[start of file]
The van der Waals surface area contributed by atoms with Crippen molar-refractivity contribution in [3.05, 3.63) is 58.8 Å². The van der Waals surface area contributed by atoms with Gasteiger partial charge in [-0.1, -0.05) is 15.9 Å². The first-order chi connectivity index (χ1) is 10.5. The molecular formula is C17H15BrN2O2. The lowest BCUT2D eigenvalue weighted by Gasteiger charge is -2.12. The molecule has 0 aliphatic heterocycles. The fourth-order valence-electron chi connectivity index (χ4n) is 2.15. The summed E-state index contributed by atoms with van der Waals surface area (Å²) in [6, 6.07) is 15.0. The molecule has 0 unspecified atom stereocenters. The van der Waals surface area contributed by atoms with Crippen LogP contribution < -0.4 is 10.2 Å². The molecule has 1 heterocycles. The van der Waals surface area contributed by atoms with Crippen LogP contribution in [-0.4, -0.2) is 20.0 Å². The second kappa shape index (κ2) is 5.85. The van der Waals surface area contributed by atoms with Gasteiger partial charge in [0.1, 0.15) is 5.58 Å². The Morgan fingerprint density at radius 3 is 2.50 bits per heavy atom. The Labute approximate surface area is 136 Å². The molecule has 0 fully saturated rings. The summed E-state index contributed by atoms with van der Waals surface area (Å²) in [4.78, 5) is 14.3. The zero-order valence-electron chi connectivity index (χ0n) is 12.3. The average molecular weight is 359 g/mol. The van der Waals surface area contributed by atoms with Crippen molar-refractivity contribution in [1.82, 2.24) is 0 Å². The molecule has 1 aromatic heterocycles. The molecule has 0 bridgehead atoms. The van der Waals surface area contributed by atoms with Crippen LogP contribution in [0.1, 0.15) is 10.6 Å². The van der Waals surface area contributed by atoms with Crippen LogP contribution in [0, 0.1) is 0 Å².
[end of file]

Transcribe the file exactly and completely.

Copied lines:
The van der Waals surface area contributed by atoms with Crippen molar-refractivity contribution in [3.05, 3.63) is 58.8 Å². The van der Waals surface area contributed by atoms with Gasteiger partial charge in [-0.1, -0.05) is 15.9 Å². The first-order chi connectivity index (χ1) is 10.5. The molecular formula is C17H15BrN2O2. The lowest BCUT2D eigenvalue weighted by Gasteiger charge is -2.12. The molecule has 0 aliphatic heterocycles. The fourth-order valence-electron chi connectivity index (χ4n) is 2.15. The summed E-state index contributed by atoms with van der Waals surface area (Å²) in [6, 6.07) is 15.0. The molecule has 0 unspecified atom stereocenters. The van der Waals surface area contributed by atoms with Crippen LogP contribution < -0.4 is 10.2 Å². The molecule has 1 heterocycles. The van der Waals surface area contributed by atoms with Crippen LogP contribution in [-0.4, -0.2) is 20.0 Å². The second kappa shape index (κ2) is 5.85. The van der Waals surface area contributed by atoms with Gasteiger partial charge in [0.1, 0.15) is 5.58 Å². The Morgan fingerprint density at radius 3 is 2.50 bits per heavy atom. The Labute approximate surface area is 136 Å². The molecule has 0 fully saturated rings. The summed E-state index contributed by atoms with van der Waals surface area (Å²) in [4.78, 5) is 14.3. The zero-order valence-electron chi connectivity index (χ0n) is 12.3. The average molecular weight is 359 g/mol. The van der Waals surface area contributed by atoms with Crippen molar-refractivity contribution in [1.82, 2.24) is 0 Å². The molecule has 1 aromatic heterocycles. The molecule has 0 bridgehead atoms. The van der Waals surface area contributed by atoms with Crippen LogP contribution in [0.1, 0.15) is 10.6 Å². The van der Waals surface area contributed by atoms with Crippen LogP contribution in [0, 0.1) is 0 Å².